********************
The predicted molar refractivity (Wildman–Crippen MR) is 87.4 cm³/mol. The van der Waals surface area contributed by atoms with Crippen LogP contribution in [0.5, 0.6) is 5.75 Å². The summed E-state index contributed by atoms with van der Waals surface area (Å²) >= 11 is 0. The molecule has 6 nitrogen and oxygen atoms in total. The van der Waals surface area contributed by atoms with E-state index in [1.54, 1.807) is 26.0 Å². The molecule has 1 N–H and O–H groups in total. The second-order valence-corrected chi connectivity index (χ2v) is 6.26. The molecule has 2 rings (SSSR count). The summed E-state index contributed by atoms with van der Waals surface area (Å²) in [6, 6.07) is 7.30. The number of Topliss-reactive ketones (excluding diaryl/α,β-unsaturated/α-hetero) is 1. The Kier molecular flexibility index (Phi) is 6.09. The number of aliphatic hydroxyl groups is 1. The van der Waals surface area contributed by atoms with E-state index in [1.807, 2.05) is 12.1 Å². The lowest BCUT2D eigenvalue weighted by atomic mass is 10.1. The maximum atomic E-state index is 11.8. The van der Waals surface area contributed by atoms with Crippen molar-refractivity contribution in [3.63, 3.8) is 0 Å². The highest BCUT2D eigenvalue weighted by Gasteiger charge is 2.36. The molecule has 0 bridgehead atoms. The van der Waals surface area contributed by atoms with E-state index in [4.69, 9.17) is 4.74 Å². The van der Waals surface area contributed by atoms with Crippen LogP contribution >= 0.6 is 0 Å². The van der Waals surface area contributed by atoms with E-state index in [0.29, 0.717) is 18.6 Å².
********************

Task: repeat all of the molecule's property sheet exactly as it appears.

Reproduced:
The predicted molar refractivity (Wildman–Crippen MR) is 87.4 cm³/mol. The van der Waals surface area contributed by atoms with Crippen LogP contribution in [0.5, 0.6) is 5.75 Å². The summed E-state index contributed by atoms with van der Waals surface area (Å²) >= 11 is 0. The molecule has 6 nitrogen and oxygen atoms in total. The van der Waals surface area contributed by atoms with E-state index in [1.54, 1.807) is 26.0 Å². The molecule has 1 N–H and O–H groups in total. The second-order valence-corrected chi connectivity index (χ2v) is 6.26. The molecule has 2 rings (SSSR count). The summed E-state index contributed by atoms with van der Waals surface area (Å²) in [6, 6.07) is 7.30. The number of Topliss-reactive ketones (excluding diaryl/α,β-unsaturated/α-hetero) is 1. The Kier molecular flexibility index (Phi) is 6.09. The number of aliphatic hydroxyl groups is 1. The van der Waals surface area contributed by atoms with E-state index in [1.807, 2.05) is 12.1 Å². The lowest BCUT2D eigenvalue weighted by atomic mass is 10.1. The maximum atomic E-state index is 11.8. The van der Waals surface area contributed by atoms with Crippen molar-refractivity contribution in [3.63, 3.8) is 0 Å². The highest BCUT2D eigenvalue weighted by Gasteiger charge is 2.36. The molecule has 0 bridgehead atoms. The van der Waals surface area contributed by atoms with E-state index in [4.69, 9.17) is 4.74 Å². The van der Waals surface area contributed by atoms with Crippen LogP contribution >= 0.6 is 0 Å². The van der Waals surface area contributed by atoms with E-state index in [0.29, 0.717) is 18.6 Å².